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"Registration Is Discrimination," Lian 2006

These articles were first printed in PLAY Magazine, of Northern Territory SWOP, in 2006

This report was provided to SWOP NT by Justene Dwyer, the NT Police Sex Worker Liaison officer.

Responsibilities of Police

On receipt of an application to become a registered prostitute, Section 9 of the Prostitution Regulation Act states that Police shall cause a search to be made of records available to ensure that the individual to whom the application relates, has not at any time during the immediately preceding 10 years been found guilty of a violent offence or a relevant drug offence as defined in subsection 11 or of an attempt to commit such an offence. The process of an application, also involves an Australia wide criminal history check.

Once an applicant is cleared through all the Police searches, a certificate is generated, stating that the prostitute is eligible to commence employment in the sex worker industry. In order to monitor lawful PRA registrations, a general Alert is recorded on the Police Information System (PROMIS).

The general Alert currently states:

"If this person comes to police attention due to offences under Sections 5, 6(1) or (2), 7, 8, 9 or 11 of the Misuse of Drugs Act or an offence of violence (involving the use or threat of violence)irrespective of the penalty that may be imposed on a finding of guilt - or of an attempt or a drug/violence offence. If you intend to lay charges, please forward information to the Special Operations Section."

This Alert does not disclose the nature of employment of the registered sex worker nor does it contain reference to the term, "prostitute". Concerns have been raised recently over agencies employing prostitutes and relying solely on the word of the prostitute that they are registered, when in fact, they are not. The onus is on the agency manager to ensure that all their prostitutes are lawfully registered, however, if a prostitute (or a manager) is unsure about the registered status of the worker, then they should telephone the Special Operations Section for advice on 08 89 223 344.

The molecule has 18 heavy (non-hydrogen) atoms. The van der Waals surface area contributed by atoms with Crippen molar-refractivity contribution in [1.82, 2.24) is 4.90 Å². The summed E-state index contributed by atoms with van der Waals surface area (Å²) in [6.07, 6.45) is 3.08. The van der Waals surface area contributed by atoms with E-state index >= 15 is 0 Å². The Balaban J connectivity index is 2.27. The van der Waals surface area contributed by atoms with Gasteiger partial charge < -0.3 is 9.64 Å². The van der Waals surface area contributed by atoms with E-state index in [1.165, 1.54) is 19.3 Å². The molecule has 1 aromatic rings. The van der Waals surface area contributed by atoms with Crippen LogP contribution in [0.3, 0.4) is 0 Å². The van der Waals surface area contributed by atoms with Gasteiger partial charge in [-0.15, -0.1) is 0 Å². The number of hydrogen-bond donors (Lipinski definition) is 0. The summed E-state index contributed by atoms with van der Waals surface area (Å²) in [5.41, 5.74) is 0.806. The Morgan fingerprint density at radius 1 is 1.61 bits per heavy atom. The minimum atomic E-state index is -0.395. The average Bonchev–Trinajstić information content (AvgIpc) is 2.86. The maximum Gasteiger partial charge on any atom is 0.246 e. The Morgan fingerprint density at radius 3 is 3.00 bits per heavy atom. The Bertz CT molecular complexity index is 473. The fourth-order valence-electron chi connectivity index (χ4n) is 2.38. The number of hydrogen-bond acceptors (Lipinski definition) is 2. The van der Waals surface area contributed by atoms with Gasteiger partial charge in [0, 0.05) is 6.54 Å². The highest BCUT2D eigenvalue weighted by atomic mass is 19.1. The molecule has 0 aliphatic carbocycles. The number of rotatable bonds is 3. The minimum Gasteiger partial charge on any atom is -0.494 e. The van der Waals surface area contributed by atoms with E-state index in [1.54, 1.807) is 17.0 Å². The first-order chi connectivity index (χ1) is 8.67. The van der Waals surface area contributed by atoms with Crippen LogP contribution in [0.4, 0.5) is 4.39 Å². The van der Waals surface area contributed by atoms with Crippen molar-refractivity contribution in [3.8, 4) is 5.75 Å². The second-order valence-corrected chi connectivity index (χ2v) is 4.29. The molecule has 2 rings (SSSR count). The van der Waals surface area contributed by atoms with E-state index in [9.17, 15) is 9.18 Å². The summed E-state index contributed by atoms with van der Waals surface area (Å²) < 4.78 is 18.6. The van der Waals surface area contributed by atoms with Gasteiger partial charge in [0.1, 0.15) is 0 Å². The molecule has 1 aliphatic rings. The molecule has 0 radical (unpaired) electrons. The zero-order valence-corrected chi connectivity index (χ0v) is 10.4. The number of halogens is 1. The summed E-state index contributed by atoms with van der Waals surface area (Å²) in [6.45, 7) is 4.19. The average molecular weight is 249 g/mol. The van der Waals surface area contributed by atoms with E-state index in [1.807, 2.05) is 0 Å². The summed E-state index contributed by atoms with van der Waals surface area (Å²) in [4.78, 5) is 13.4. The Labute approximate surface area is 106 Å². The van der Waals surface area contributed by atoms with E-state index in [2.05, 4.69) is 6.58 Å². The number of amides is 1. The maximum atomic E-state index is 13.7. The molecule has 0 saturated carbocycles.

Registration is Discrimination

By Lian

As you have read on above the information public protection areas receive about us as sex workers instantly provokes a negative/ cautious response to our needs & invades our Human Rights.

So what are we talking about here? For example, if you are currently abiding by the NT Law and are then registered as a sex worker then the information above will appear beside your name for any call out for police services, so you’ve got a thief /trespasser in your house, or you want to report an accident, or your child has been assaulted, yes all those requests for assistance from the police will be responded to with the page 5 info clearly in their minds. Their approach will not be the same as to other industrial workers. No other worker is required to register in this way and no other worker would put up with it.

So what can we do?

HO DOWN Get involved with newly established local sex worker activist theatre group Email:

Come along to SWOP reference meetings. Email: sam at SWOP

Lobby and write letters to Clare Martin

Labour is in Power. Lobby Labour Party meetings and members to put up a motion to amend the current discrimination act to include “unlawful to discriminate against a workers choice of current or previous occupation."

A precedent was set in Canberra to establish this law that then in turn dismissed registration of sex workers with the police. All previous files were destroyed and sighted as destroyed by the then Scarlet Alliance President Sue Metzenrath. Other states are yet to follow suite Lobby and amend International Labour Organisation (ILO) International Laws to accept sex work as recognised occupation Lobby United Nations Human Rights Commission (UNHRC) to recognise a worker’s rights as a human right, to choose to work and be safe within Sex Trade Industry.

Already a lot of ground work has been done from the Scarlet Alliance, Alina at SWOP and Michelle from Blondie’s, other individuals as well. The whole package of what needs to be amended by state, by nation and by international law institutions is available on the Scarlet Alliance website or through SWOP NT, contact Sam.

These two documents were written in 1989, published in 1999/2000:

Principles for Model Sex Industry Legislation This document was produced by Scarlet Alliance and AFAO, Sydney 2000 and written by Sue Metzenrath (Scarlet Alliance) and Linda Banach (AFAO) with thanks to Sera Pinwill and the Scarlet Alliance Law Reform Committee

Unjust and Counter-Productive, The Failure of Governments to Protect Sex Workers from Discrimination Scarlet Alliance and AFAO Sept. 1999 Written by Linda Banach (AFAO) and Edited by Sue Metzenrath (Scarlet Alliance). Unfortunately all these years on still Canberra is the only state that was able to achieve this important change of our rights for the better...yeah, as equal to other workers…

This article is reprinted courtesy of SWOP NT, HO DOWN and Lian, 2006